During more severe pathological conditions of muscle wasting, like Duchenne or myotonic muscular dystrophy, exhaustion of the satellite cell pool has been hypothesized to play an important role in the inability to offset degenerative events in animal models (Decary et al., 2000; Luz et al., 2002; Thornell et al., 2009). Although this hypothesis has been challenged by more recently published cross-sectional data from human muscular dystrophy studies (Kottlors and Kirschner, 2010; Bankole et al., 2013), there is no indication that exhaustion of the satellite cell pool occurs with aging in humans. For example, no difference in skeletal muscle telomere length has been observed between healthy young and elderly men and women (Ponsot et al., 2008). Accordingly, a lower satellite cell pool size in type II muscle fibers, typically observed in human aged muscle, does not prevent muscle fiber hypertrophy in healthy elderly men and women in response to prolonged resistance type exercise training (Mackey et al., 2007a; Verney et al., 2008; Verdijk et al., 2009, 2010, 2014; Leenders et al., 2013). Furthermore, satellite cell content has been shown to be similar between age-matched healthy untrained elderly and masters endurance athletes (Mackey et al., 2014).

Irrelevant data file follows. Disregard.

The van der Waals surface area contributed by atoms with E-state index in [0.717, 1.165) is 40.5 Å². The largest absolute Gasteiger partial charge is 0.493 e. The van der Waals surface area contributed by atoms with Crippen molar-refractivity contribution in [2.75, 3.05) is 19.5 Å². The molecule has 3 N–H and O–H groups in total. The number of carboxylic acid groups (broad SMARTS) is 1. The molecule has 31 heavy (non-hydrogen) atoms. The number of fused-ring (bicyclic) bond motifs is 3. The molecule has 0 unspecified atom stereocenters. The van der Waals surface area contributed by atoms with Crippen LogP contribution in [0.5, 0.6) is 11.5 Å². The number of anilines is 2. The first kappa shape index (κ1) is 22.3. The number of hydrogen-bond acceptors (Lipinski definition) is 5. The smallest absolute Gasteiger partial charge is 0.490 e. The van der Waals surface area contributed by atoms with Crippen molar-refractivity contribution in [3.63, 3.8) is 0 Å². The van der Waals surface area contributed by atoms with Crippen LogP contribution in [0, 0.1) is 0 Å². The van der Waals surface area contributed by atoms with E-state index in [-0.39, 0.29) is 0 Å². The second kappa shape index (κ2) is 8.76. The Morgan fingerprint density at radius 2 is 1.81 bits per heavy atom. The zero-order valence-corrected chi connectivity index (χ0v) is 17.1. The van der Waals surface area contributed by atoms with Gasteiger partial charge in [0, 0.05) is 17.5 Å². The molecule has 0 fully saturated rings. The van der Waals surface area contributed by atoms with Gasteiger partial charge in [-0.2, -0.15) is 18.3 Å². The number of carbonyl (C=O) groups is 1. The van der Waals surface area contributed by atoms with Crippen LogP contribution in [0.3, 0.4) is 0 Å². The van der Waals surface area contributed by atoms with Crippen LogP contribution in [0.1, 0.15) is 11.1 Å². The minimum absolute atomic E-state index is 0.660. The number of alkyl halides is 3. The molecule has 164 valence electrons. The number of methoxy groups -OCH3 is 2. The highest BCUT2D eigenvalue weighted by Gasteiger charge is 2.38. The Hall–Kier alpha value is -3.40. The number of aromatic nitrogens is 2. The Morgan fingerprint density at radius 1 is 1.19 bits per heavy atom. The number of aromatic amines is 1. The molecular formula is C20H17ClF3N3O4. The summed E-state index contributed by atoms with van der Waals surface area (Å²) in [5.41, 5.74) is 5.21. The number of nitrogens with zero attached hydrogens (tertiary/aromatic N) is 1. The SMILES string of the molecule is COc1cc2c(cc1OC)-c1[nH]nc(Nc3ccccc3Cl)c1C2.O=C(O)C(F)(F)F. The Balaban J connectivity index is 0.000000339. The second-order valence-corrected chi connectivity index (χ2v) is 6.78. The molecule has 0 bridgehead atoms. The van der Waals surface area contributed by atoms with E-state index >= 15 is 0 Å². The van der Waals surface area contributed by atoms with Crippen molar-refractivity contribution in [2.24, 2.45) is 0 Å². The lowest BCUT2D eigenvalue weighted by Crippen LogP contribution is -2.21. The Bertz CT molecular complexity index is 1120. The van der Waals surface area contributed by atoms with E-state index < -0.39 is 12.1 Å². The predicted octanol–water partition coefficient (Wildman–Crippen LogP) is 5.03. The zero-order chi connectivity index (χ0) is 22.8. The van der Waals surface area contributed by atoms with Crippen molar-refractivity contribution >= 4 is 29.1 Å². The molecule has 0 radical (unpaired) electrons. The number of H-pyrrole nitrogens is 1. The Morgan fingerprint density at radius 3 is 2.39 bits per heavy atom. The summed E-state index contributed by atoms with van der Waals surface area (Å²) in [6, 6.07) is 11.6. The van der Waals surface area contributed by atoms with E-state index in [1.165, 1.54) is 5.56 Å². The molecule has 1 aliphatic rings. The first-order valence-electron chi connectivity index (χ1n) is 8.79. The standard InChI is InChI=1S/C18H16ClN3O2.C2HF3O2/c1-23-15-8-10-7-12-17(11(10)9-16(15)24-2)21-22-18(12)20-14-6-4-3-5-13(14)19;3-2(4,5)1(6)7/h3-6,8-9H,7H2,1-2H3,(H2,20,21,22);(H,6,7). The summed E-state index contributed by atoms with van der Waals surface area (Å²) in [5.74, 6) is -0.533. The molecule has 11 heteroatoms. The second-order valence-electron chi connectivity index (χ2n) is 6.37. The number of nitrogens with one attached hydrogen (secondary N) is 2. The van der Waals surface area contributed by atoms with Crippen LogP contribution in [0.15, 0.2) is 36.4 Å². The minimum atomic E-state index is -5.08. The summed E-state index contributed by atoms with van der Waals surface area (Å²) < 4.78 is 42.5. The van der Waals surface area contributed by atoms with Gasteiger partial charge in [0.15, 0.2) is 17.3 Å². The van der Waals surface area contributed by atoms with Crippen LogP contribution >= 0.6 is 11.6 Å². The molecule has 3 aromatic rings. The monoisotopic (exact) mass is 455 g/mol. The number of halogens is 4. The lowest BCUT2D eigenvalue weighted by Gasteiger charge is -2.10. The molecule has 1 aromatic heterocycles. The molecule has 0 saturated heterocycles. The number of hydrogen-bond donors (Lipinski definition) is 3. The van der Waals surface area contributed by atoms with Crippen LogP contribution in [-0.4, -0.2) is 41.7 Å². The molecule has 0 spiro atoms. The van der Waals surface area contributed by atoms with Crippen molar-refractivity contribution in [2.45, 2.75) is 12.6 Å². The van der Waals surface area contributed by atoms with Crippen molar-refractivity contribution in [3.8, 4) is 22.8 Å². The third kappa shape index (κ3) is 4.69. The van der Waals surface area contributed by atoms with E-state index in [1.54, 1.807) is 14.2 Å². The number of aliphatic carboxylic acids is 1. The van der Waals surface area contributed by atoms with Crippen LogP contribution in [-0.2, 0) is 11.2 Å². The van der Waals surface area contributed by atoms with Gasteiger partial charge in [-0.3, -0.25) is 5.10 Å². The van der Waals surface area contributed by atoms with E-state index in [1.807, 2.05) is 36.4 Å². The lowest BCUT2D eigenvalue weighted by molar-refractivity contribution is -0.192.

Aside from satellite cell content, impairments in satellite cell function have also been suggested to be an important contributing factor to the loss of muscle mass with increasing age (Figure 3). For example, under homeostatic conditions fibroblast growth factor 2 (FGF2) expression is considerably increased in the aged stem cell niche, causing a down-regulation of Sprouty1 in quiescent satellite cells (Chakkalakal et al., 2012). Sprouty1 is a known negative regulator of FGF2 signaling and has previously been shown to be required for the return to quiescence and self-renewal of satellite cells during muscle fiber regeneration (Abou-Khalil and Brack, 2010; Shea et al., 2010). Hence, it has been suggested that the dysregulation of the FGF2/Sprouty1 signaling cascade drives a subset of satellite cells to exit the quiescent state and lose their self-renewal capacity, and thereby diminishing muscle regeneration in aged mouse muscle (Chakkalakal et al., 2012). Likewise, impaired up-regulation of Notch ligand Delta 1 in aged satellite cells impairs satellite cell activation, proliferation, and muscle repair following injury (Conboy et al., 2003, 2005; Wagers and Conboy, 2005). Notch signaling has also been implicated in satellite cell homeostasis, as reduced Notch signaling leads to myogenic differentiation, bypassing self-renewal, eventually resulting in the loss of satellite cells (Bjornson et al., 2012; Mourikis et al., 2012). Furthermore, others have also recently shown that in aged mice, resting satellite cells lose reversible quiescence due to switching to an irreversible dormant state, caused by the de-repression of p16INK4a (Sousa-Victor et al., 2014).